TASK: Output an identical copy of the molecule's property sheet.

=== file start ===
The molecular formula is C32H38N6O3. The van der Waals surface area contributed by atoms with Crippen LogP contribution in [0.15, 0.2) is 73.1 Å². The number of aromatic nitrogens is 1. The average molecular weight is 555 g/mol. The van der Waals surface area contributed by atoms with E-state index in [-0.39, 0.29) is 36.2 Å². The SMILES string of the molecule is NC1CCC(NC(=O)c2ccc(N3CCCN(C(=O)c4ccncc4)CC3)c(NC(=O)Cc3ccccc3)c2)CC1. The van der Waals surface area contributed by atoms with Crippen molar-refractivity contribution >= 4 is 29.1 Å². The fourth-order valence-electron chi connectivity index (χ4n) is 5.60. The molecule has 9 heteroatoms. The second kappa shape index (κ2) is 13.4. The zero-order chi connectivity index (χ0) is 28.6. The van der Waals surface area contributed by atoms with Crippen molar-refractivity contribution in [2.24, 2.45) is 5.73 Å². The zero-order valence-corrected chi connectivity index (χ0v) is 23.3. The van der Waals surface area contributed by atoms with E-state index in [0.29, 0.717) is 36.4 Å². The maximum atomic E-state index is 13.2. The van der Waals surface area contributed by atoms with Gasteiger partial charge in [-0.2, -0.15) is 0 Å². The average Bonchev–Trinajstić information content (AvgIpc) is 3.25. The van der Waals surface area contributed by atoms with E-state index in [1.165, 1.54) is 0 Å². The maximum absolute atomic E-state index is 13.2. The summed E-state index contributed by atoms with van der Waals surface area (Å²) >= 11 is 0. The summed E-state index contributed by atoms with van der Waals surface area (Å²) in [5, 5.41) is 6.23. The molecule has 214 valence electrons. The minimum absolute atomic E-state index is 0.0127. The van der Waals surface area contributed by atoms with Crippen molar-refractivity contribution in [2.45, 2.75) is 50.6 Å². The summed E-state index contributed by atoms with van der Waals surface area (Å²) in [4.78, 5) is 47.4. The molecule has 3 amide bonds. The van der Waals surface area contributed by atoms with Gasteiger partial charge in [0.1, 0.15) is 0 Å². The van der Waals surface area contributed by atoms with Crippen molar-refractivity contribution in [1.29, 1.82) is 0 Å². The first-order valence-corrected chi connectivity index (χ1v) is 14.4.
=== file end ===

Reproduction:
The molecular formula is C32H38N6O3. The van der Waals surface area contributed by atoms with Crippen LogP contribution in [0.15, 0.2) is 73.1 Å². The number of aromatic nitrogens is 1. The average molecular weight is 555 g/mol. The van der Waals surface area contributed by atoms with E-state index in [-0.39, 0.29) is 36.2 Å². The SMILES string of the molecule is NC1CCC(NC(=O)c2ccc(N3CCCN(C(=O)c4ccncc4)CC3)c(NC(=O)Cc3ccccc3)c2)CC1. The van der Waals surface area contributed by atoms with Crippen molar-refractivity contribution >= 4 is 29.1 Å². The fourth-order valence-electron chi connectivity index (χ4n) is 5.60. The molecule has 9 heteroatoms. The second kappa shape index (κ2) is 13.4. The zero-order chi connectivity index (χ0) is 28.6. The van der Waals surface area contributed by atoms with Crippen molar-refractivity contribution in [2.24, 2.45) is 5.73 Å². The zero-order valence-corrected chi connectivity index (χ0v) is 23.3. The van der Waals surface area contributed by atoms with E-state index in [0.29, 0.717) is 36.4 Å². The maximum atomic E-state index is 13.2. The van der Waals surface area contributed by atoms with Gasteiger partial charge in [-0.2, -0.15) is 0 Å². The average Bonchev–Trinajstić information content (AvgIpc) is 3.25. The van der Waals surface area contributed by atoms with E-state index in [1.165, 1.54) is 0 Å². The maximum absolute atomic E-state index is 13.2. The summed E-state index contributed by atoms with van der Waals surface area (Å²) >= 11 is 0. The summed E-state index contributed by atoms with van der Waals surface area (Å²) in [5, 5.41) is 6.23. The molecule has 214 valence electrons. The minimum absolute atomic E-state index is 0.0127. The van der Waals surface area contributed by atoms with Crippen molar-refractivity contribution in [2.45, 2.75) is 50.6 Å². The summed E-state index contributed by atoms with van der Waals surface area (Å²) in [4.78, 5) is 47.4. The molecule has 3 amide bonds. The van der Waals surface area contributed by atoms with Gasteiger partial charge in [0.1, 0.15) is 0 Å². The van der Waals surface area contributed by atoms with Crippen molar-refractivity contribution in [1.29, 1.82) is 0 Å². The first-order valence-corrected chi connectivity index (χ1v) is 14.4.